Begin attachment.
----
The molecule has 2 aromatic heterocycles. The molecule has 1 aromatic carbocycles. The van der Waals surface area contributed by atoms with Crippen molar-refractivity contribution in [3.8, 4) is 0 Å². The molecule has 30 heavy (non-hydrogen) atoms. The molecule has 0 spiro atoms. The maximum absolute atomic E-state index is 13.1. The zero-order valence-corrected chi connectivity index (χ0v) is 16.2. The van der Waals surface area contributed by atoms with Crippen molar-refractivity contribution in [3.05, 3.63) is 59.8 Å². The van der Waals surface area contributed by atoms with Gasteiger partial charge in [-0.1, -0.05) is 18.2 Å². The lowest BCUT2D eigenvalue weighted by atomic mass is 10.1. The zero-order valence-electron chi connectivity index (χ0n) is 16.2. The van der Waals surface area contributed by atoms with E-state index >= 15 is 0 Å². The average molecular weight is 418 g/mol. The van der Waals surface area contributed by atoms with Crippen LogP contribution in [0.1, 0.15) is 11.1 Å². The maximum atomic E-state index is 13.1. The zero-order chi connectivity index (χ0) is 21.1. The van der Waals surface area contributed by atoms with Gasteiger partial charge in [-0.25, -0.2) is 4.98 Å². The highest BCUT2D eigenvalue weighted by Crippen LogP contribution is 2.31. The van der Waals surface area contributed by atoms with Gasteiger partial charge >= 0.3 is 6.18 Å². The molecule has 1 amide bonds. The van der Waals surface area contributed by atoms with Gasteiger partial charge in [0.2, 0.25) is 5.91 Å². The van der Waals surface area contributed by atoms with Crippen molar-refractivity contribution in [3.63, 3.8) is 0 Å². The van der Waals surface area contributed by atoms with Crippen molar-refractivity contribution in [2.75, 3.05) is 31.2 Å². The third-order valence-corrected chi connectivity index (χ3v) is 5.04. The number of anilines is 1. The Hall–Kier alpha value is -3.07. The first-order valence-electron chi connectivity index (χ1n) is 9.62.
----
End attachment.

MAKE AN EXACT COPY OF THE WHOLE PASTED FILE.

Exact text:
The molecule has 2 aromatic heterocycles. The molecule has 1 aromatic carbocycles. The van der Waals surface area contributed by atoms with Crippen molar-refractivity contribution in [3.8, 4) is 0 Å². The molecule has 30 heavy (non-hydrogen) atoms. The molecule has 0 spiro atoms. The maximum absolute atomic E-state index is 13.1. The zero-order valence-corrected chi connectivity index (χ0v) is 16.2. The van der Waals surface area contributed by atoms with Crippen molar-refractivity contribution in [3.05, 3.63) is 59.8 Å². The van der Waals surface area contributed by atoms with Gasteiger partial charge in [-0.1, -0.05) is 18.2 Å². The lowest BCUT2D eigenvalue weighted by atomic mass is 10.1. The zero-order valence-electron chi connectivity index (χ0n) is 16.2. The van der Waals surface area contributed by atoms with E-state index >= 15 is 0 Å². The average molecular weight is 418 g/mol. The van der Waals surface area contributed by atoms with Crippen LogP contribution in [0.1, 0.15) is 11.1 Å². The maximum atomic E-state index is 13.1. The zero-order chi connectivity index (χ0) is 21.1. The van der Waals surface area contributed by atoms with Gasteiger partial charge in [-0.25, -0.2) is 4.98 Å². The highest BCUT2D eigenvalue weighted by Crippen LogP contribution is 2.31. The van der Waals surface area contributed by atoms with Gasteiger partial charge >= 0.3 is 6.18 Å². The molecule has 1 amide bonds. The van der Waals surface area contributed by atoms with Gasteiger partial charge in [0.2, 0.25) is 5.91 Å². The van der Waals surface area contributed by atoms with Crippen molar-refractivity contribution in [3.63, 3.8) is 0 Å². The van der Waals surface area contributed by atoms with Crippen molar-refractivity contribution in [2.75, 3.05) is 31.2 Å². The third-order valence-corrected chi connectivity index (χ3v) is 5.04. The number of anilines is 1. The Hall–Kier alpha value is -3.07. The first-order valence-electron chi connectivity index (χ1n) is 9.62.